Copyright Infringement Policy
Copyright infringement involves the reproduction or distribution of a copyrighted work without permission or legal authority. The unauthorized distribution of copyrighted material, including unauthorized peer-to-peer file sharing, is subject to civil and/or criminal penalties. Violations that occur on BW Internet traffic are reported to the IT Department by our service provider (currently OARnet).
Baldwin Wallace University, in compliance with the Digital Millennium Copyright Act (DMCA) and Higher Education Opportunity Act (HEOA*), takes quick action when notified of an alleged copyright infringement occurring from a computer connected to the campus network. Incidents are referred to the appropriate campus officials and steps are taken to stop unauthorized downloading or distribution of copyrighted materials.
Actions resulting from the discovery of copyright infringement include the following steps:
- Identify the computer responsible for the violation and contact the owner
- Notify the owner to cease all further activity involving illegal file sharing or copyright infringement
- Require the deletion of illegally acquired files
- Notify the Director of Residence of Life and Judicial Affairs (resident students)
- Schedule an official hearing with Judicial Affairs (students)
- Require a written essay on the topic of copyright infringement (students)
- Impose probationary sanctions for residency (resident students)
- Possible probationary sanctions for athletic participation (students)
All members of the campus community are cautioned against the utilization of Peer-to-Peer applications, as besides potential legal issues, inherent information security risks exist.
Some examples of Peer-to-Peer applications include but are not limited to:
Many of these programs are set up by default to obtain confidential information stored on personal computers and subsequently share this data with third parties. File sharing programs have also been used to introduce viruses and malware, thereby causing irretrievable loss of data.
All members of the BW community are provided bandwidth to access commercial entities such as iTunes, Amazon, and various competitors of legal alternatives for downloading materials. Within budgetary considerations, It will consider new opportunities to offer legal alternatives for downloading or acquiring copyrighted materials and address any new copyright issues as they emerge.
The Department of Information Technology has also established the following practices to assist in preventing copyright infringement:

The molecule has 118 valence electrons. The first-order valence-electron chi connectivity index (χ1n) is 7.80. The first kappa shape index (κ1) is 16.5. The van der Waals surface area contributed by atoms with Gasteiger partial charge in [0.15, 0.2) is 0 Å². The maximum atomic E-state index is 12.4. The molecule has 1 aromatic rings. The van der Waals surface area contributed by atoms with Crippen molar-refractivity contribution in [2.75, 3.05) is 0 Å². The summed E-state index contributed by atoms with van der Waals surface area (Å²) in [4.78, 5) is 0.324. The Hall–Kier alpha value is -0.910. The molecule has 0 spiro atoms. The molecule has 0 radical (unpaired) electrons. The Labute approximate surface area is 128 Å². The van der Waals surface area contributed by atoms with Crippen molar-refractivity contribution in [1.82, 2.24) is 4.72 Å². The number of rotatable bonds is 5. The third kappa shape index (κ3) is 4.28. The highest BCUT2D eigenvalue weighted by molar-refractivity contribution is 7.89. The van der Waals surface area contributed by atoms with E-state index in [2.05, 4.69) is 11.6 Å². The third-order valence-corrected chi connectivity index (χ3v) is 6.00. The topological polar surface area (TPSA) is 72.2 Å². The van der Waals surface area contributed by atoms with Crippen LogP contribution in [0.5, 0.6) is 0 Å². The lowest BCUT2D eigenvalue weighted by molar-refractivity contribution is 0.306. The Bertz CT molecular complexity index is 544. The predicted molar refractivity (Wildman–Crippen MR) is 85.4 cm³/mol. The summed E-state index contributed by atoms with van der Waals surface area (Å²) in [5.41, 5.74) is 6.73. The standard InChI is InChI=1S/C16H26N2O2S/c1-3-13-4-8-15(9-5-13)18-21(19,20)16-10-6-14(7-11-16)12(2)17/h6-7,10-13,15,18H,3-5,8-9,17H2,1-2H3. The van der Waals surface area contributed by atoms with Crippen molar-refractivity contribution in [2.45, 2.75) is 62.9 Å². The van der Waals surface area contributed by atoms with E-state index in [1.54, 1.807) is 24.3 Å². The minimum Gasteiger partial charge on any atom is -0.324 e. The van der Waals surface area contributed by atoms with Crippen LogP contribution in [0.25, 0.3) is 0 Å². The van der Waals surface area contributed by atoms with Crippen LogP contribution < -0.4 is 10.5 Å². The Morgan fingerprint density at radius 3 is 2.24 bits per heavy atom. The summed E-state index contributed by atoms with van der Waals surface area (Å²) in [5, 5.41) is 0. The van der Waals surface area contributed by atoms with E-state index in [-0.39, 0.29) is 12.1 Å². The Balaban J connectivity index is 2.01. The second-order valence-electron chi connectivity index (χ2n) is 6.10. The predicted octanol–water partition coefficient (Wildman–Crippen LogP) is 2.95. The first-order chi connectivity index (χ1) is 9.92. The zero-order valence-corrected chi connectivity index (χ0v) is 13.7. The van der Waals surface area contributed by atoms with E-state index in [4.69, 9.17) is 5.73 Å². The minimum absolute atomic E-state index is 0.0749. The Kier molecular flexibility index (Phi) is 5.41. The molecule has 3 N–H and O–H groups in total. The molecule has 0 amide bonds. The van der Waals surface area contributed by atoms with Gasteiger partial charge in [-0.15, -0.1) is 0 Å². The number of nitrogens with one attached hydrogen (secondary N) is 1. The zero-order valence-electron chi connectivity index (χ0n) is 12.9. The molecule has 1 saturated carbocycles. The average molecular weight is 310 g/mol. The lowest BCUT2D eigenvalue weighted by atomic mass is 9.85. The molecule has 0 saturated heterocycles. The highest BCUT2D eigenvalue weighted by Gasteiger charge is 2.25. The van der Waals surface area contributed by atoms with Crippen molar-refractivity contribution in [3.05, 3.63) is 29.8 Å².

- Network Services utilizes an inline packet analyzer to regulate bandwidth and classify Internet traffic by application. Traffic is monitored for irregularities and suspected violations.
- Behavior analysis software is readily available to monitor the BW network when indicated.
- The Information Technology website features links to the University's Copyright Infringement Policy and Responsible Use of Technology Resources Policy.
- Printed copies of the Copyright Infringement Policy will be made available upon request.
- Posters dealing with network security issues, including copyright infringement and file sharing, are hung in public areas where students congregate (such as the residence halls and the student union).
- Updated information and campus statistics related to this issue will be posted on the BW Information Technology Web site.
- Annually, Network Services meets with IT management to discuss violation statistics of the previous year and consider new/other measures for addressing this issue.
Summary of Civil and Criminal Penalties for Violation of Federal Copyright Laws
Copyright infringement is the act of exercising, without permission or legal authority, one or more of the exclusive rights granted to the copyright owner under section 106 of the Copyright Act (Title 17 of the United States Code). These rights include the right to reproduce or distribute a copyrighted work. In the file-sharing context, downloading or uploading substantial parts of a copyrighted work without authority constitutes an infringement. Penalties for copyright infringement include civil and criminal penalties. In general, anyone found liable for civil copyright infringement may be ordered to pay either actual damages or statutory damages affixed at not less than $750 and not more than $30,000 per work infringed. For willful infringement, a court may award up to $150,000 per work infringed. A court can, in its discretion, also assess costs and attorneys fees. For details, see Title 17, United States Code, Section 504, 505. Willful copyright infringement can also result in criminal penalties, including imprisonment of up to five years and fines of up to $250,000 per offense. (see www.copyright.gov)
The Higher Education Opportunity Act (Public Law 110-315) was enacted on August 14, 2008, and reauthorizes the Higher Education Act of 1965, as amended (the HEA). The HEOA makes a number of changes to programs authorized under the HEA, authorizes new programs, and makes changes to other laws.